Saturday, Feb. 25, 10 a.m. - noon
Holy Family Catholic Church
1100 East 5550 South
RSVP at (877) 505-KIDS

Some people become foster parents with the intent of adopting children they foster, which can mean they are more selective about the age of child they request.

"More people are open to that when the kids are younger," said Elizabeth Sollis, spokeswoman for the Utah Department of Human Services.

Some teens, particularly those who have been in state custody for a number of years, may be more difficult to place because of mental health issues or other therapy requirements. "There might be a stipulation that the child can't be in a home with other kids. That can make it (placement) more difficult, too," Sollis said.

What foster teens need most "is structure, a safe environment and a connection to a caring adult that they can carry through their lives," said Mike Hamblin, director of foster family recruitment for the Utah Foster Care Foundation.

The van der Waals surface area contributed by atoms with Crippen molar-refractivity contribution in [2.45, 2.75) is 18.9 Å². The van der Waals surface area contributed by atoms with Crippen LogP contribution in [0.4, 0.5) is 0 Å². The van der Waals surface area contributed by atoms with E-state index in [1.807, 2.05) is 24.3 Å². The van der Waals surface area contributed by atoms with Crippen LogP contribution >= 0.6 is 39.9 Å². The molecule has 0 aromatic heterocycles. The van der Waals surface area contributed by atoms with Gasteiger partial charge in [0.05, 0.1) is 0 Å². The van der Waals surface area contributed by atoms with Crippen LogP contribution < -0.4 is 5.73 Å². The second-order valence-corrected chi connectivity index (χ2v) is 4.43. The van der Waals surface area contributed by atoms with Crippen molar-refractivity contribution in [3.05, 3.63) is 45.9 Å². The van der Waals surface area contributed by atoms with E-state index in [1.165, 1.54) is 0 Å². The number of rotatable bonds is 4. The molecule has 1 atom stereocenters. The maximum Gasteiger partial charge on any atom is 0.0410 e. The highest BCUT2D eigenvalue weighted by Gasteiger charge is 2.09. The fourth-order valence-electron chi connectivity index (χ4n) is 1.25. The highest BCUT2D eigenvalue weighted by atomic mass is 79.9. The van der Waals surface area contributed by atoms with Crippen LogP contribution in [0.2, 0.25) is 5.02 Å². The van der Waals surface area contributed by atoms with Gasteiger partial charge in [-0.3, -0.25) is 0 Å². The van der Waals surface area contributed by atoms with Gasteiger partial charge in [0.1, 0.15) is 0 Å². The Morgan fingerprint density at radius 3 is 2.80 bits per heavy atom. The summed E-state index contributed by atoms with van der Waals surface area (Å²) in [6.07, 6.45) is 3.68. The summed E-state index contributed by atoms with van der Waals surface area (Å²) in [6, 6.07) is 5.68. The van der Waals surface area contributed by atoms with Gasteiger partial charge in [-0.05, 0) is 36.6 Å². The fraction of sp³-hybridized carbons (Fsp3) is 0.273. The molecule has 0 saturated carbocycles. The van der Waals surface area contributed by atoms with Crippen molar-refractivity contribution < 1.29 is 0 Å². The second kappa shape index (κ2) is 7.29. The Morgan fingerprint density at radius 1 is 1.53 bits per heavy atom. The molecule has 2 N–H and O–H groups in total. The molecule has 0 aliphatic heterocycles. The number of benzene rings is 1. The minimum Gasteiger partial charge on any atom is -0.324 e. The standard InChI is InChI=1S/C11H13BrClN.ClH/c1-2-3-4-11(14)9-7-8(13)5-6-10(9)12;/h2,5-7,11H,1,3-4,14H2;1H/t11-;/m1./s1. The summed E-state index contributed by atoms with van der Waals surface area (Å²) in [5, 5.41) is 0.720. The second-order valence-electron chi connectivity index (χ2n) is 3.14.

But with a scarcity of homes, stories like Rosa's become rare as teens move from home to home, or wind up in group homes.

"I never thought I'd have another family and that I'd belong," Rosa McFarland said.

"Who wants to keep a 17-year-old? Who wants to do that?"

When Maryanne and David McFarland met Rosa, they thought their association would last only a short time. Another couple was finalizing paperwork for her adoption and the McFarlands had agreed to take care of her until the process was completed, Rosa McFarland said.

But that first adoption was never finalized.

"They tried their hardest but it wasn't a good fit. I wasn’t in love with those people. I couldn't see myself being with those people forever," Rosa McFarland said.